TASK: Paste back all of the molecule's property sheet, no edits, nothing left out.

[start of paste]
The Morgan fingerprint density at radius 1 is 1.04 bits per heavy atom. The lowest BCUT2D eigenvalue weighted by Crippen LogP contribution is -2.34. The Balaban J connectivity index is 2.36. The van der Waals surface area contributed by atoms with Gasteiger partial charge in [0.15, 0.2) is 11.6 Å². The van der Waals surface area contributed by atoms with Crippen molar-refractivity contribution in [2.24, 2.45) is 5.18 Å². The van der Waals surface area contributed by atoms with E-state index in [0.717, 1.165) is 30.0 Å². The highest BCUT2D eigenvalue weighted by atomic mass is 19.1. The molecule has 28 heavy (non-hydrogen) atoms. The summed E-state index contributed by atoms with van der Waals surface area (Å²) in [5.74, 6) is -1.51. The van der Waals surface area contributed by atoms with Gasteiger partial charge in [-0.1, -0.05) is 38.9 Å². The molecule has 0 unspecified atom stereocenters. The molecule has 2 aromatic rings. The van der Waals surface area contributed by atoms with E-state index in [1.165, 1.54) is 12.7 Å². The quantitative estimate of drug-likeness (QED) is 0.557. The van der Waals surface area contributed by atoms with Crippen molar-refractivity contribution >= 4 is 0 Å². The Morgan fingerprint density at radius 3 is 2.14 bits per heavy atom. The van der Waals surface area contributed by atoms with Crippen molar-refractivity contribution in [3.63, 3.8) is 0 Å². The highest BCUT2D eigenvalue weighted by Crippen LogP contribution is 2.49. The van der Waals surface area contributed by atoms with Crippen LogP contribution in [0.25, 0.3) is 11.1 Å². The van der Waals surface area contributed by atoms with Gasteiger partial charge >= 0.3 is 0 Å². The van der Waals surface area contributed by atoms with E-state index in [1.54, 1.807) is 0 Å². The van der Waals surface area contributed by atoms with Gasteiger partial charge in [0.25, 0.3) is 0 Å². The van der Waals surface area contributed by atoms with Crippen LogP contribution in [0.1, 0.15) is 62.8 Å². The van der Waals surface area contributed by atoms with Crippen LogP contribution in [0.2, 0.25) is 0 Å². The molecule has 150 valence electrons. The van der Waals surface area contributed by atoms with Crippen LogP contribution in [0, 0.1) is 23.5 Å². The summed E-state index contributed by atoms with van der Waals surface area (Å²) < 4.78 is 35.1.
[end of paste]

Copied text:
The Morgan fingerprint density at radius 1 is 1.04 bits per heavy atom. The lowest BCUT2D eigenvalue weighted by Crippen LogP contribution is -2.34. The Balaban J connectivity index is 2.36. The van der Waals surface area contributed by atoms with Gasteiger partial charge in [0.15, 0.2) is 11.6 Å². The van der Waals surface area contributed by atoms with Crippen molar-refractivity contribution in [2.24, 2.45) is 5.18 Å². The van der Waals surface area contributed by atoms with E-state index in [0.717, 1.165) is 30.0 Å². The highest BCUT2D eigenvalue weighted by atomic mass is 19.1. The molecule has 28 heavy (non-hydrogen) atoms. The summed E-state index contributed by atoms with van der Waals surface area (Å²) in [5.74, 6) is -1.51. The van der Waals surface area contributed by atoms with Gasteiger partial charge in [-0.1, -0.05) is 38.9 Å². The molecule has 0 unspecified atom stereocenters. The molecule has 2 aromatic rings. The van der Waals surface area contributed by atoms with E-state index in [1.165, 1.54) is 12.7 Å². The quantitative estimate of drug-likeness (QED) is 0.557. The van der Waals surface area contributed by atoms with Crippen molar-refractivity contribution >= 4 is 0 Å². The Morgan fingerprint density at radius 3 is 2.14 bits per heavy atom. The van der Waals surface area contributed by atoms with Crippen molar-refractivity contribution in [3.63, 3.8) is 0 Å². The highest BCUT2D eigenvalue weighted by Crippen LogP contribution is 2.49. The van der Waals surface area contributed by atoms with Crippen LogP contribution in [0.25, 0.3) is 11.1 Å². The van der Waals surface area contributed by atoms with Gasteiger partial charge >= 0.3 is 0 Å². The van der Waals surface area contributed by atoms with E-state index in [1.54, 1.807) is 0 Å². The van der Waals surface area contributed by atoms with Gasteiger partial charge in [0.25, 0.3) is 0 Å². The van der Waals surface area contributed by atoms with Crippen LogP contribution in [0.1, 0.15) is 62.8 Å². The van der Waals surface area contributed by atoms with Crippen LogP contribution in [0.2, 0.25) is 0 Å². The molecule has 150 valence electrons. The van der Waals surface area contributed by atoms with Crippen LogP contribution in [0, 0.1) is 23.5 Å². The summed E-state index contributed by atoms with van der Waals surface area (Å²) < 4.78 is 35.1.